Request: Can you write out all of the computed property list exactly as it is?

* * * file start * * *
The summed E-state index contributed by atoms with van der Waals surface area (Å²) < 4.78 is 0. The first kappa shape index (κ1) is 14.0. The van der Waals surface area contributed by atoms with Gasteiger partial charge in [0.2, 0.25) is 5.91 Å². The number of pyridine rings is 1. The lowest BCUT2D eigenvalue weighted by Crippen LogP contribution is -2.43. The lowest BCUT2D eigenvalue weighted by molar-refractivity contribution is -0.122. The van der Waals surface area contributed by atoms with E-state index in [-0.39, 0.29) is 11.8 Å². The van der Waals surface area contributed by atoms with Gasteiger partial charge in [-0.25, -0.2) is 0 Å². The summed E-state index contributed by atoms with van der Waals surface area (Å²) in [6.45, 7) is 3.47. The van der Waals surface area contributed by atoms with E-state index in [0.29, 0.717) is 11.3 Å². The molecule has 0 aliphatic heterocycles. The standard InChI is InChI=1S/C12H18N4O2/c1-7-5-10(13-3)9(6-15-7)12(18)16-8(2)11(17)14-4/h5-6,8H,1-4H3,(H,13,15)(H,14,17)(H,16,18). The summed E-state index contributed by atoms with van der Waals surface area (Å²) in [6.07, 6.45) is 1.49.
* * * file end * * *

The summed E-state index contributed by atoms with van der Waals surface area (Å²) < 4.78 is 0. The first kappa shape index (κ1) is 14.0. The van der Waals surface area contributed by atoms with Gasteiger partial charge in [0.2, 0.25) is 5.91 Å². The number of pyridine rings is 1. The lowest BCUT2D eigenvalue weighted by Crippen LogP contribution is -2.43. The lowest BCUT2D eigenvalue weighted by molar-refractivity contribution is -0.122. The van der Waals surface area contributed by atoms with E-state index in [-0.39, 0.29) is 11.8 Å². The van der Waals surface area contributed by atoms with Gasteiger partial charge in [-0.25, -0.2) is 0 Å². The summed E-state index contributed by atoms with van der Waals surface area (Å²) in [6.45, 7) is 3.47. The van der Waals surface area contributed by atoms with E-state index in [0.29, 0.717) is 11.3 Å². The molecule has 0 aliphatic heterocycles. The standard InChI is InChI=1S/C12H18N4O2/c1-7-5-10(13-3)9(6-15-7)12(18)16-8(2)11(17)14-4/h5-6,8H,1-4H3,(H,13,15)(H,14,17)(H,16,18). The summed E-state index contributed by atoms with van der Waals surface area (Å²) in [6.07, 6.45) is 1.49.